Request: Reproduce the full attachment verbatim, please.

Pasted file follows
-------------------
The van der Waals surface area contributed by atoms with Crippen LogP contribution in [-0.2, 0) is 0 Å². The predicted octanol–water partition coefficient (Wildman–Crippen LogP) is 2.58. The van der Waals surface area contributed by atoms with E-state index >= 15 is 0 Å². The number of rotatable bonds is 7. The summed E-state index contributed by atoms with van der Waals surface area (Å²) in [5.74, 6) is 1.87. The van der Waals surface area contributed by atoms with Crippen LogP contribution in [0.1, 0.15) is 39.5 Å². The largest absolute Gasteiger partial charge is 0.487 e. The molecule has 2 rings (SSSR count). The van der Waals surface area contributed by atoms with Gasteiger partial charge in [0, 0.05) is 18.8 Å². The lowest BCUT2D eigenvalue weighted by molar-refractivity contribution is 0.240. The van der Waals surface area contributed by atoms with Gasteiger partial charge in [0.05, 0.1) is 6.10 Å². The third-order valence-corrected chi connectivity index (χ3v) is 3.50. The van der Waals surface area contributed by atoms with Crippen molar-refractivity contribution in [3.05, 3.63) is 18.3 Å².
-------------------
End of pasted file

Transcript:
The van der Waals surface area contributed by atoms with Crippen LogP contribution in [-0.2, 0) is 0 Å². The predicted octanol–water partition coefficient (Wildman–Crippen LogP) is 2.58. The van der Waals surface area contributed by atoms with E-state index >= 15 is 0 Å². The number of rotatable bonds is 7. The summed E-state index contributed by atoms with van der Waals surface area (Å²) in [5.74, 6) is 1.87. The van der Waals surface area contributed by atoms with Crippen LogP contribution in [0.1, 0.15) is 39.5 Å². The largest absolute Gasteiger partial charge is 0.487 e. The molecule has 2 rings (SSSR count). The van der Waals surface area contributed by atoms with Gasteiger partial charge in [0, 0.05) is 18.8 Å². The lowest BCUT2D eigenvalue weighted by molar-refractivity contribution is 0.240. The van der Waals surface area contributed by atoms with Gasteiger partial charge in [0.05, 0.1) is 6.10 Å². The third-order valence-corrected chi connectivity index (χ3v) is 3.50. The van der Waals surface area contributed by atoms with Crippen molar-refractivity contribution in [3.05, 3.63) is 18.3 Å².